I am from England, currently studying for a Masters Degree in Information Management. I've been honest with myself and decided after 21 years of education, that perhaps the academic route isn't for me. Perhaps what I'd rather be doing is working with food, since cooking is what I do a fair bit of at home and which has progressed to one of my favourite 'hobbies'.

    I'm now asking myself whether I'd like to work in the kitchen. I'd rather not have to go through college, studying for culinary NVQs and such and would prefer to find a restaurant willing to take on a beginner.

    Things may be different in England to other places but, can anyone tell me whether I'm likely to find restaurants/hotels with at least 1 AA Rosette willing to take on somebody who has no food qualifications.

    I'm a shy person, more concerned by whether I'm likely to get YELLED at every 20 seconds, or get on with other cooks than the long hours.

    I'm willing and hungry to learn and become a better cook but I'm not sure about how best to go about finding somewhere that'll take me on.

    I've google searched trainee chef positions, commis chef roles etc. When a job description advertises for a commis chef, does that mean you must have experience or can you be fresh from nowhere, to take the position?

    Thanks for any advice.

  10. I'm wanting to use shallots as an accompaniment but would like to hear suggestions for ways of making them interesting.

    I just tried making shallot puree, which involved sauteing 2 shallots in 25g of butter for 4 minutes, then adding a clove of garlic for a minute, then adding 2 tsp honey and a splash of water for a minute then blening. Unfortunately I added too much honey and while it was nice, I think it's perhaps a little too sweet!

    Other shallot recipes I have is glazed baby carrots and onions where you boil the shallots in their skins for 5 minutes then, add them to a pan with butter, garlic and thyme for 20. This is fine.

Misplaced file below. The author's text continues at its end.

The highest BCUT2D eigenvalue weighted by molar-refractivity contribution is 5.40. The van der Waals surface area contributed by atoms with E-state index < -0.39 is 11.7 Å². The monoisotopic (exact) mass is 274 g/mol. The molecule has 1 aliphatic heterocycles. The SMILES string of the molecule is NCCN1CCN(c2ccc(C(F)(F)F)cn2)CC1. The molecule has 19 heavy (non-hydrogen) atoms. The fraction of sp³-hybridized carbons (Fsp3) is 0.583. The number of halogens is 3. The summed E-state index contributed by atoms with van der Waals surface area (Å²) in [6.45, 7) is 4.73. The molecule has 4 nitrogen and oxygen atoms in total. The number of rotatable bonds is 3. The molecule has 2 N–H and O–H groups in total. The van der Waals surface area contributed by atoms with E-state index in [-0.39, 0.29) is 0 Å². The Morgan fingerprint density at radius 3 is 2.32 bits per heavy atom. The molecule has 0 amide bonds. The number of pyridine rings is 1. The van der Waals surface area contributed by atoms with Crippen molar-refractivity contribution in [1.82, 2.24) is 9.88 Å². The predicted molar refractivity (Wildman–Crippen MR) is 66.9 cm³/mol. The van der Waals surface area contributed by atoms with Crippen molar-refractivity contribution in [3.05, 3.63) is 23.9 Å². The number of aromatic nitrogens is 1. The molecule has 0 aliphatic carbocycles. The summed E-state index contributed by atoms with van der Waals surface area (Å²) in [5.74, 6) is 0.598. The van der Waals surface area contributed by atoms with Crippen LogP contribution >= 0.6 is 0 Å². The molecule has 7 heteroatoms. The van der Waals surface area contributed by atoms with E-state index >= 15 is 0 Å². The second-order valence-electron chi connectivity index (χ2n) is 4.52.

Roasted shallots - splash of red wine, thyme and garlic in the oven for half an hour. Again they're nice

    but any other suggestions?

  11. I'll follow you this time then :smile:

    Thought I'd try duck, which I've not cooked myself before. Always have duck if it's on a menu mind.

    My companions like theirs medium, so that's what I did.

    Duck in plumb sauce, mustard mash potato and lemon glazed carrots


    I was pleased as it all tasted delicious. Not something I can do too often though because the duck was very expensive.

  12. Paid the Highwaymann Inn a visit today for lunch. The staff were all lovely, we must have said goodbye about 20 times on the way out.

    Started with 'Slow cooked Gloucester Old Spot Belly Pork and

    Blackpudding, crumbed and deep fried,Apple Purée,

    Crackling Salad'

    This comes in the form of a cube and is packed with juicy meat and delicious blackpudding at the bottom bound together by breadcrumbs. The apple purée was 'sweet as' mate. Classic combination and cooked to perfection.

    Then I had 'Highwayman Game Pudding, Purée Potatoes,

    Roasted Root Vegetables, Juniper Berry Gravy'.

    I make these all the time myself, because it's probably my favourite dish of all time. What? The pudding was sizeable (I could feel the fabric of my stomach coming apart afterwards) and the quenelle of creamy potato wasn't much smaller but then I wasn't complaining. Scattered root vegetables made it all look rather pretty and the juniper gravy was spot on.

    Anything else after all that was out of the question. My mate had Battered Deep Fried Haddock, Marrowfat Peas, Real Chips cooked in Dripping,Tartare Sauce. Reports were good and the fish was gianormous - something of a theme.

    We both had several glasses of Sasparilla - bringing back memories of childhood. I haven't had 'sas' since I was a kid in a mate's shed taking sips of his Dad's supplies, pretending it gave me super powers. Mmm it was every bit as good as I remembered.